test your knowledge
How the world got lost on
the road to an anti-aging pill
Subscribe to our newsletter to receive email notifications when new articles are posted.
April 26, 2016: by Bill Sardi
April 24, 2016: by Bill Sardi
It has been recognized for over a decade that red wine molecules known as polyphenols favorably alter the makeup of gut bacteria to reduce risk for colon cancer and inhibit growth of implanted tumor cells. [Mutation Research 2005] But until a recently reported study strikingly demonstrated how resveratrol inhibits accumulation of fatty plaques in the walls of arteries via its ability to alter the composition of bacteria in the intestines, this indirect mechanism has been largely overlooked. [MBio April 5, 2016]
The ability of red wine molecules to foster the growth of healthy bacteria in the intestines, namely Bifidus, is now well established. [Redox Biology 2014; Food & Function 2016; Journal Clinical Gastroenterology 2012]
April 11, 2016: by Bill Sardi
The ability of the red wine molecule resveratrol (res-vair-ah-trol) to favorably alter the family of bacteria in the human digestive tract known as the microbiome is just now beginning to be appreciated. [ResveratrolNews.com January 7, 2016] A new revelation is that resveratrol inhibits a chemical in the gut that is implicated in arterial disease (atherosclerosis). [American Society Microbiology]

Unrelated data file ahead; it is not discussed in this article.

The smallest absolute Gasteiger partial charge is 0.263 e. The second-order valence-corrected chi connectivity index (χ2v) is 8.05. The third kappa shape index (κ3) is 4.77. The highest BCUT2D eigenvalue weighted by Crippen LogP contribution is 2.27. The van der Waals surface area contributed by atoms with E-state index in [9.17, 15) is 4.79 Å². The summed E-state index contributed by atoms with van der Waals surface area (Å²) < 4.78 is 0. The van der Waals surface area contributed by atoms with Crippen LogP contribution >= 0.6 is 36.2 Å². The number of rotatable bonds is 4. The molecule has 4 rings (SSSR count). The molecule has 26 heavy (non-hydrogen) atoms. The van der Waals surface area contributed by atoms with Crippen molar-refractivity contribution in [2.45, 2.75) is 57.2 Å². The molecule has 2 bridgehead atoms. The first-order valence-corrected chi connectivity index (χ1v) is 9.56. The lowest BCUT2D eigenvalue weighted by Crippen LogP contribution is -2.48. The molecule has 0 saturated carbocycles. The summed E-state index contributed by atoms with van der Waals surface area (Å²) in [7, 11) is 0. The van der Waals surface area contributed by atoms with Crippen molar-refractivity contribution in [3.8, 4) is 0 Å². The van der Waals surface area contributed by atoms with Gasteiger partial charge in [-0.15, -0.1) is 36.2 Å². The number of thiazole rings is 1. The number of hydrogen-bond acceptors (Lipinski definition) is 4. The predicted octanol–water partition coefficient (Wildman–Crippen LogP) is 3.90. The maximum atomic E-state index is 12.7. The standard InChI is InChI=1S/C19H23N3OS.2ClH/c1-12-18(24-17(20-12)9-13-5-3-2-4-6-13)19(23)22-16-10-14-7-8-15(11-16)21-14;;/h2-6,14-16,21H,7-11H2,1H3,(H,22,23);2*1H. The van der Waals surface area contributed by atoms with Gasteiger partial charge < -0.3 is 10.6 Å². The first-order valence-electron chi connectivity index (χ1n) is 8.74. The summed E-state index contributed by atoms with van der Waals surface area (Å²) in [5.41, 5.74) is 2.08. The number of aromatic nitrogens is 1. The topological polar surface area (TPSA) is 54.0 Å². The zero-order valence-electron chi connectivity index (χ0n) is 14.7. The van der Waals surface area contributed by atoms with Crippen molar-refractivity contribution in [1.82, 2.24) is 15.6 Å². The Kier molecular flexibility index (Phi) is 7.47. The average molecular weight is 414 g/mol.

Investigators used lab mice that were genetically altered to be prone to atherosclerosis (fatty plaque buildup in arteries) to make it easier to prove their point.
More than 90% of the bacteria in the human gut come from two groups – Bacteroidetes and Firmicutes. Mice fed a choline-rich diet (example: eggs) that markedly increases the bacterial concentrations of Bacteroides and decreases the concentrations of Firmicutes compared to mice given normal animal chow. Choline decreases Bacteroides — Lactobacillus acidophilus and Bifidobactium, considered to be “good bacteria.”
March 29, 2016: by Bill Sardi
According to a compilation of recently published science the red wine molecule resveratrol (res-vair-ah-trol) is poised to open an era of regenerative medicine that could profoundly add many years to the healthspan and lifespan of Americans.
Why? Because, as researchers recently pointed out, any technology that delays the age-related decline in the human immune system could result in a generation of senior Americans who live 120 healthy years or more. [Ebiomedicine 2016]